The other day, a good friend of Testuff told us about his 22-year-old son (we’ll call him “John”).

John is very bright and a quick study. But fresh out of school, he has almost no work experience yet.

Nonetheless, he was recently hired as a QA professional for a new startup. John wouldn’t be joining a team of other testers – it would just be him. And he’d be responsible for designing and maintaining all of the testing infrastructure, including:

  • Choosing, writing, and running tests.
  • Reporting found bugs and defects.
  • Working closely with developers.

Obviously, we’re all happy for John. But this story highlights a common trend in the IT world where companies still regard quality assurance as inferior work. Whereas developers are recruited from the best schools (and rival firms), software testers can be anyone off the street.

No doubt that John will rise up to the challenge. And in time, he could blossom into an outstanding QA professional. But the startup he’s joining will soon understand the importance of software testing – especially as John practices, learns, and makes mistakes all on their dime.

Why Are Software Testers Considered 2nd Class Team Members?

As mentioned before, the above scenario happens all too often. Software testing is seen as an add-on. And this trend isn’t limited to developers and IT managers. Even those who work in QA management sometimes fall into this trap.

And there are several reasons why this “myth” persists:

  • Quality assurance isn’t as sexy as development. But as covered in a previous post, software testers don’t do it for the glory.
  • Testing doesn’t have a well-defined career track, complete with college-level training. We’ve also covered this in a previous post.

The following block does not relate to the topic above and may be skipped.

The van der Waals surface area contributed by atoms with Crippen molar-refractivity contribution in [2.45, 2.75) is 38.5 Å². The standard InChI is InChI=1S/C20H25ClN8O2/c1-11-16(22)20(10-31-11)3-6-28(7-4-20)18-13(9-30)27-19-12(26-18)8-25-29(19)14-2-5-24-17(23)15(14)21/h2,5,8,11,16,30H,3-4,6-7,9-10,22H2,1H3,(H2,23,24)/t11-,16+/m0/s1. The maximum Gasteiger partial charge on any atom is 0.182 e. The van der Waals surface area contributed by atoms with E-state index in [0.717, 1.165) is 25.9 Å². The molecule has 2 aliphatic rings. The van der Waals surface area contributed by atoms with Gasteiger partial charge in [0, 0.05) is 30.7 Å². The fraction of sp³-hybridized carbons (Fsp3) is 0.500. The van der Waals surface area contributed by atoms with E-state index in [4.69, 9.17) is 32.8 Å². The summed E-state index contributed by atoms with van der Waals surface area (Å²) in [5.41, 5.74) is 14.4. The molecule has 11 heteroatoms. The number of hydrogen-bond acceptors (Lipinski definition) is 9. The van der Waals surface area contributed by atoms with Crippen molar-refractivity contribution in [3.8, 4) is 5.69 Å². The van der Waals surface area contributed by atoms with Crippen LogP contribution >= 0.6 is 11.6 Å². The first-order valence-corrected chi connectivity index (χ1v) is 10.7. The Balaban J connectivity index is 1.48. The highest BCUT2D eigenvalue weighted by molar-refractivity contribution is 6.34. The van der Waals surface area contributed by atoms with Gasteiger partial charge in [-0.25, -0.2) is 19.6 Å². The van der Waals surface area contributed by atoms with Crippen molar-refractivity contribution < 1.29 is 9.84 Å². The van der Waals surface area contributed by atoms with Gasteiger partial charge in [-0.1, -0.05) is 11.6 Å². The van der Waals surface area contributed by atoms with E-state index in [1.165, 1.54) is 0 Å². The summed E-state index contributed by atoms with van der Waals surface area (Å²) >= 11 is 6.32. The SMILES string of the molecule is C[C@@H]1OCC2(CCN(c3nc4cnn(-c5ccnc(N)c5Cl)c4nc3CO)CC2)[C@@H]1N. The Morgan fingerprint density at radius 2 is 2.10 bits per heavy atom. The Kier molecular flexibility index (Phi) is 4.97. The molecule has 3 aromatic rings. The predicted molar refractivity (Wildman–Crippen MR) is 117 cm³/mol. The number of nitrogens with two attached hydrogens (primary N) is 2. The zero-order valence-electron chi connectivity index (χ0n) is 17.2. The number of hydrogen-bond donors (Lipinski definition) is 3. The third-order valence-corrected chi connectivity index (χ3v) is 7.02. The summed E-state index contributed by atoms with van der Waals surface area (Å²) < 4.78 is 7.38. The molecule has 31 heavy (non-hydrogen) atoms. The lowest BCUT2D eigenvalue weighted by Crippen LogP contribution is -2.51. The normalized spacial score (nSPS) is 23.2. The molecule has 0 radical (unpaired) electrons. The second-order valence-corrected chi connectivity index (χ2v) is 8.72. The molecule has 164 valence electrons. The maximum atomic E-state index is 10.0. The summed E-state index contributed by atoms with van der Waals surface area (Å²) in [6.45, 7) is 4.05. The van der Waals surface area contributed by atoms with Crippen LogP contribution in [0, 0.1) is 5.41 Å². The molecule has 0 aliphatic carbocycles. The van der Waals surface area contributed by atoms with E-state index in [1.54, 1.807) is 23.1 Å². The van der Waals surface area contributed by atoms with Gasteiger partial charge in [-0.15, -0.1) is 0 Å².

• Developers sometimes test their own work, which reduces the need to have standalone QA professionals on the team. However, this approach creates numerous problems – as outlined here.
  • Automation and artificial intelligence have also shifted the focus away from experienced professionals. But truly successful testing requires problem-solving, creativity, and outside-the-box thinking – all of which involve the human touch.
  • Software testers are often handicapped due to insufficient resources. Worse still, they’re not always included during initial planning sessions – another major “no-no”.

Elevating Software Testers to Their Rightful Place

For more than a decade, we’ve actively campaigned to help change people’s attitudes about quality assurance. And we’ve actually made some progress. But there’s still a long way to go since many in the industry continue clinging to the old way of thinking.

And this is a big mistake.

Here’s why.

Adding new bells and features can create a ton of positive buzz. And this is the part that excites end-users (which is why developers get so much of the glory).

But nothing destroys goodwill faster than glitchy builds. And with the added threat of cyberattacks and breaches, it’s impossible for software companies to thrive without a solid team of QA professionals to help find bugs and identify vulnerabilities.

Moreover, finding quality testers will actually become harder moving forward – not easier.

According to a TechWell survey – State of the Software Testing Profession (2017 – 2018) – the biggest trend over the next few years will be the growing “need for testers to become more technical” (35%). Respondents also highlighted the importance of expertise – especially with regards to Agile testing, mobile and embedded systems, and business acumen.

This isn’t to say that “experience” matters more than anything else. In fact, we’ve written an article that explores how bringing on younger guys (like John) can add depth and perspective. The entire team benefits when you have a diversity of views and opinions.

However, those benefits only emerge when everyone on the team approaches each new project with the right attitude. Whether experienced or not, QA professionals should be elevated to their rightful place within the organization. And they should be provided with the resources to continue training, networking, and growing.

Software testers responsibility

We must not forget that it is also our – software testers – responsibility to elevate our profession to its deserved place. Being a true professional takes time and effort, requires proper education (ongoing and updated) and understanding of what really is software testing about.
If testers do not take their work and professional seriously, why would others…

If you have ideas for how to change attitudes more quickly, we’d love to hear your thoughts in the comments below.

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